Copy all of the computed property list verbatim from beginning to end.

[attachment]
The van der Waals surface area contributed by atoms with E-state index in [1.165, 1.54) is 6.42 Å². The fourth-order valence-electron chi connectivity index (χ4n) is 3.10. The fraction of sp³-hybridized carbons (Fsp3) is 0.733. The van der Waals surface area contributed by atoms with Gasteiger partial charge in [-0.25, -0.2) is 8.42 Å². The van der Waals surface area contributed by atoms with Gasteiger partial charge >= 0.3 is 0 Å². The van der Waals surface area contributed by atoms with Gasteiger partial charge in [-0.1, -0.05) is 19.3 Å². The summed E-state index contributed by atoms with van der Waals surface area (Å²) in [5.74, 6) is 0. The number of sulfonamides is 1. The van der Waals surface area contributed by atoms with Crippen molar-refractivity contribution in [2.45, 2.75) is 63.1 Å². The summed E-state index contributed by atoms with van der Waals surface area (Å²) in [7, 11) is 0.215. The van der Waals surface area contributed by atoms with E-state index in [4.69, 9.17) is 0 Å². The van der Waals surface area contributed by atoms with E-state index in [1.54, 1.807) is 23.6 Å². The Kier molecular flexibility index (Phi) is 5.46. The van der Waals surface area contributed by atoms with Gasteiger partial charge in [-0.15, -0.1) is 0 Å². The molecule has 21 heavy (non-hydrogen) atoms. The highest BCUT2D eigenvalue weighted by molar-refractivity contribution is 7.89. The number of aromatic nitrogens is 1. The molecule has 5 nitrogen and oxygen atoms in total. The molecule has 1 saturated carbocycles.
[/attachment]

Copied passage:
The van der Waals surface area contributed by atoms with E-state index in [1.165, 1.54) is 6.42 Å². The fourth-order valence-electron chi connectivity index (χ4n) is 3.10. The fraction of sp³-hybridized carbons (Fsp3) is 0.733. The van der Waals surface area contributed by atoms with Gasteiger partial charge in [-0.25, -0.2) is 8.42 Å². The van der Waals surface area contributed by atoms with Gasteiger partial charge >= 0.3 is 0 Å². The van der Waals surface area contributed by atoms with Gasteiger partial charge in [-0.1, -0.05) is 19.3 Å². The summed E-state index contributed by atoms with van der Waals surface area (Å²) in [5.74, 6) is 0. The number of sulfonamides is 1. The van der Waals surface area contributed by atoms with Crippen molar-refractivity contribution in [2.45, 2.75) is 63.1 Å². The summed E-state index contributed by atoms with van der Waals surface area (Å²) in [7, 11) is 0.215. The van der Waals surface area contributed by atoms with E-state index in [4.69, 9.17) is 0 Å². The van der Waals surface area contributed by atoms with E-state index in [1.54, 1.807) is 23.6 Å². The Kier molecular flexibility index (Phi) is 5.46. The van der Waals surface area contributed by atoms with Gasteiger partial charge in [-0.15, -0.1) is 0 Å². The molecule has 21 heavy (non-hydrogen) atoms. The highest BCUT2D eigenvalue weighted by molar-refractivity contribution is 7.89. The number of aromatic nitrogens is 1. The molecule has 5 nitrogen and oxygen atoms in total. The molecule has 1 saturated carbocycles.